Almost the entire country is in the grip of intermittent spells of rains. Chitral was the first target of unprecedented rains and flash floods that were mainly caused by a dangerous climate or environmental change.
The damage in mountainous terrains and valleys of northern areas was massive: a very large number of bridges and roads connecting various valleys were swept away. The damage inflicted on the houses of residents was also colossal in addition to loss of precious human lives.
The monsoon phenomenon is playing out on the plains of southern Punjab and Sindh in full fury where standing crops spreading over thousands of acres of land are under deep water.
Economic estimates in terms of agriculture output and the livestock numbers, the mainstay of the country’s economy, will be surely subject to a downward revision once the floods are over.
Trains are running behind schedules while the inter-provincial and inter-city communication through various modes of transportation is also under tremendous strain.
In Sindh in particular, urban centres such as Hyderabad and Sukkur present a picture of flooded towns. Even in Tharparkar, a terribly water-deficient district of the province which literally begs for rains every year, the situation is quite different: local administration of this desert district has appealed to the authorities to send boats to rescue people stranded in low-lying areas of Mithi, the district headquarter.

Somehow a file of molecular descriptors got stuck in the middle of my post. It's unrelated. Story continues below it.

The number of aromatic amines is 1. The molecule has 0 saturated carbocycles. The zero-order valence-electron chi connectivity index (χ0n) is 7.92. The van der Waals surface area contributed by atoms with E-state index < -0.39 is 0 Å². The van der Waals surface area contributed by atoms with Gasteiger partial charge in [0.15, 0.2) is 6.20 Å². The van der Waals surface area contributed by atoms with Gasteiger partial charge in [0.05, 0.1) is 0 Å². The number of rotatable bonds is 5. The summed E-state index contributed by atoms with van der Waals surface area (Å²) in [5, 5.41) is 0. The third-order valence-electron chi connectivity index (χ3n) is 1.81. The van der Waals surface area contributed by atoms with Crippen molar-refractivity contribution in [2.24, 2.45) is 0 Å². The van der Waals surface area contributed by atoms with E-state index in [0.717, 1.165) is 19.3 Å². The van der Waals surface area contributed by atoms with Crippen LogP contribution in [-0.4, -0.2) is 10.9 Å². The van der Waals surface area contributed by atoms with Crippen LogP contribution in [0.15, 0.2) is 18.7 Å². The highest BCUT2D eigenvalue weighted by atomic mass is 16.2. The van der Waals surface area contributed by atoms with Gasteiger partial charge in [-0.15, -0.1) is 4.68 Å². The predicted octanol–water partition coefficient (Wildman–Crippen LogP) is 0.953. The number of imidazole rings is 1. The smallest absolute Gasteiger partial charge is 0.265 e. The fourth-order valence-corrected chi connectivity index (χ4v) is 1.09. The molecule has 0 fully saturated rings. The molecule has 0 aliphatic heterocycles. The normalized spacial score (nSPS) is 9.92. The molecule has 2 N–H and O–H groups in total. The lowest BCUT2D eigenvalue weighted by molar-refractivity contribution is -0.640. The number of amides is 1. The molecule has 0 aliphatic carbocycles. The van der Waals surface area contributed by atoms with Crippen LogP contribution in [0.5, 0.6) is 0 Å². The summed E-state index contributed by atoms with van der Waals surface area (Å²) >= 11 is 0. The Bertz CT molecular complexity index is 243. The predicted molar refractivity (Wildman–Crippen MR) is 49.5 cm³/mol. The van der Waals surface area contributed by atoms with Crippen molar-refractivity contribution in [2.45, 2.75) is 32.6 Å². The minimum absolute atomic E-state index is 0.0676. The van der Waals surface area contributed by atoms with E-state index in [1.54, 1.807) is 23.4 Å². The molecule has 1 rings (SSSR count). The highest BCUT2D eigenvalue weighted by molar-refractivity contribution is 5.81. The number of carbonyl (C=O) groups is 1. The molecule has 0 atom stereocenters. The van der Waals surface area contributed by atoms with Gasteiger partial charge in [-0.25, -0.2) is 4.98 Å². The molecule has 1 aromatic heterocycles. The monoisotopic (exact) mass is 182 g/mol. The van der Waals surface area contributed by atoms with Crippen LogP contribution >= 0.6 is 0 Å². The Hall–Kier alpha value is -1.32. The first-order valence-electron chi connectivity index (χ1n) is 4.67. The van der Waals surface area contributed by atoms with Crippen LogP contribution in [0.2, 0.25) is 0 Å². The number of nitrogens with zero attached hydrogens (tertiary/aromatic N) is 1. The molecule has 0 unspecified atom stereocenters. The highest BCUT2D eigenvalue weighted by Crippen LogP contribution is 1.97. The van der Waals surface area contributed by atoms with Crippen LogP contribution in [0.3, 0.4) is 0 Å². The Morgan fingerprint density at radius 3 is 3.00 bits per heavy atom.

The authorities, including NDMA and its provincial chapters, appear to be ill-prepared to cope with the challenge in an effective and meaningful manner, although PDMA/Sindh government has claimed that relief camps, mobile rescue teams, boats, tents, de-watering pumps, medical camps and mobile medical units have been set up in all districts of Hyderabad division, ie, Hyderabad, Dadu, Matiari, Tando Mohammad Khan, Jamshoro, Badin, Tando Allahyar and Sujawal.
The arrangements made by it are surely too little if not too late. The situation, however, does not brook any bickering among rescue and relief agencies. The local administrations are required to work in close liaison with Army, Navy and PDMA. It is being claimed through government handouts that PDMA and Sindh Irrigation and Drainage Authority are providing heavy machinery and technical expertise as well as food packs, drinking water, medicines, life jackets, emergency lights, generators, gas cylinders and other relief goods in sufficient quantities to the flood/rain-affected people but human misery is quite pronounced in various areas.
A rising Indus is giving birth to legitimate fears about the arrival of ‘super flood’, which may lead to breach of embankments at various places, displacing populations. Non-completion of work on the strengthening of Shank Bund in Ghotki is a strong case in point.
The Sindh government has claimed that the work on the spars of this embankment was the responsibility of OGDCL which failed to do its job. The Chief Minister, Qaim Ali Shah, has himself declared that it was neither Sindh government nor OGDCL; it was in fact Pakistan Army that helped save this important embankment and the areas surrounding it after he made a desperate phone call to them. Should his admission, therefore, serve as an alarm bell for people living alongside Indus and beyond?